BRIEF SYNOPSIS: Elijah Clearfather awakes in Central Park with no memory of himself or his past. What follows is a psychedelic journey of self-discovery through an America of tomorrow.
PROS: Interesting setting, unique and memorable characters, lots of humor and a mind expanding ending.
CONS: Exceptionally outlandish which led to overload, satire sometimes murky.
BOTTOM LINE: I enjoyed reading Zanesville just for the setting alone. The satirical elements and humor added to the mix, even if I wasn’t always able to delve into the other layers of meaning.
Zanesville is a satire of modern day culture, set amidst a future America gone psychedelic. Elijah Clearfather’s journey to discover just who and what he is, at times a reincarnation of a religious cult leader or porn star or even a modern day savior, allows Saknussemm to comment on, and take shots at, just about everything in today’s culture. From religion, to consumerism, politics, and corporatism, nothing is left out. Saknussemm uses heavy doses of humor to make his points, often times bordering on the bizarre, but almost always very funny. This can either be in word play or just the bizarre settings he’s created for the characters to travel through.
In fact, the main attraction to me was the setting. Think of Stephenson’s America in Snowcrash, only more fractious, hopped up on LSD, and cranked up to 11. America has been taken over by the Vitessa Corporation, who has a hand in almost everything, especially drugs. In this future America, Saknussemm introduces us to holographic cartoon characters who take on a life of their own, mutilated lesbian biker gangs in the Midwest, seemingly sentient tornados in Central Texas, 50 foot remote controlled celebrity robots engaging in a larger than life Rock ‘Em Sock ‘Em Robot battles, and the new city of Los Vegas, which extends for most of the entire length of The New Left Coast. Most of the old left coast having fallen into the sea after the big one, called Bigfoot. Into this setting comes Elijah Clearfather. A man who has no idea of who or what he is, Elijah travels the breadth of the US, trying to discover why his memory is gone. Along the way, he meets an impressive variety of characters, including an ex-football player turned drag queen now resistance leader, his to be love Kokomo, who has problems of her own but seems to mesh with Clearfather well, and a ton of other interesting characters.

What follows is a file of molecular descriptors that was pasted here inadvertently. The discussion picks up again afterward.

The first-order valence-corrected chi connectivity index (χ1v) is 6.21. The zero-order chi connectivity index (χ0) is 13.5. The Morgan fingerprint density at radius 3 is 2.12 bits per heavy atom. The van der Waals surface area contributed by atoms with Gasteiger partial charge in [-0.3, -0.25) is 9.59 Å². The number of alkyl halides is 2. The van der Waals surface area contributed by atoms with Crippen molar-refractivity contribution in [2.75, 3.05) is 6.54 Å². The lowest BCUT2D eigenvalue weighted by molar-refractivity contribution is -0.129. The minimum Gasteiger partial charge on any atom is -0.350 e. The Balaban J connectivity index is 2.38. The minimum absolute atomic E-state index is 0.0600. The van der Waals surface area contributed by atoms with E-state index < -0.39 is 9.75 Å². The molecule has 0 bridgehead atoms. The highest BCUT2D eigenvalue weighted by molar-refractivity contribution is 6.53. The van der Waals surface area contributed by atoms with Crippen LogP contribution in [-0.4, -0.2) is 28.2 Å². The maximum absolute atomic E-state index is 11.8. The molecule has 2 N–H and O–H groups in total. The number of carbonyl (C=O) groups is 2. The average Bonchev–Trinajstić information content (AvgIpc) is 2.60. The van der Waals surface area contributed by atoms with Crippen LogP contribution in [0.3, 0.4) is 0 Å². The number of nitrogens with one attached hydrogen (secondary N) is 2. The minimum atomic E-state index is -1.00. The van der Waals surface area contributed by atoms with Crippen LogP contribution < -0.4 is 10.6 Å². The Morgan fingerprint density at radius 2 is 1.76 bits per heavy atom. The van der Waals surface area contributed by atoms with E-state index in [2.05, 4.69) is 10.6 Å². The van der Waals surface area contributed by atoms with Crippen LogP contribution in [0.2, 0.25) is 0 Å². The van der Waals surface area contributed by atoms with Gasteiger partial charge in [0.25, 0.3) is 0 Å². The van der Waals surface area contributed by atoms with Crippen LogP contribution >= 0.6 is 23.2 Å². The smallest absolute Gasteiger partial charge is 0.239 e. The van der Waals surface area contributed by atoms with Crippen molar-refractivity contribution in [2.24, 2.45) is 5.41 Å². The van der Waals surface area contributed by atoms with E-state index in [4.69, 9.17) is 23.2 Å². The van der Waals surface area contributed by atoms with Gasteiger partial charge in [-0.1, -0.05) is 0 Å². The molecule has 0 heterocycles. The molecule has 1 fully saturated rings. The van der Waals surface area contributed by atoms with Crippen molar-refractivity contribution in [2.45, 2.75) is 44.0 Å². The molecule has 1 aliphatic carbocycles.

Ultimately, Clearfather does discover who and what he is, and the reveal had that Stephen Baxter feel where, suddenly, the scope of the story broadens enormously, and becomes something completely different from what you thought. But then again, maybe not. There was enough ambiguity at the end to allow the reader to attempt to reach his own conclusion about Clearfather. I will say that I liked Clearfather’s meeting with Stinky Wiggler, his possible father, in a valley that reminded me of John Galt’s valley in Atlas Shrugged, only not about objectivism.
With so much going on, its clear that Saknussemm is layering the story with lots of deeper meaning. Unfortunately, due to my present circumstances, I could not give the book the time or attention it deserves to ‘get’ all that was going on. That bothered me to a certain degree. Also, the book is non-stop insanity from beginning to end, with few breaks to catch your breath. At times I would become overwhelmed by all that was going on and couldn’t remember people’s names or the sequence of events leading up to where I was. Again, not necessarily the fault of the book, more a result of my limited reading time. But since we review the reading experience here, I knock a star off.
If you liked Snowcrash for its setting, or you like humorous satire, you’ll like Zanesville, a strong debut novel from Kris Saknussemm.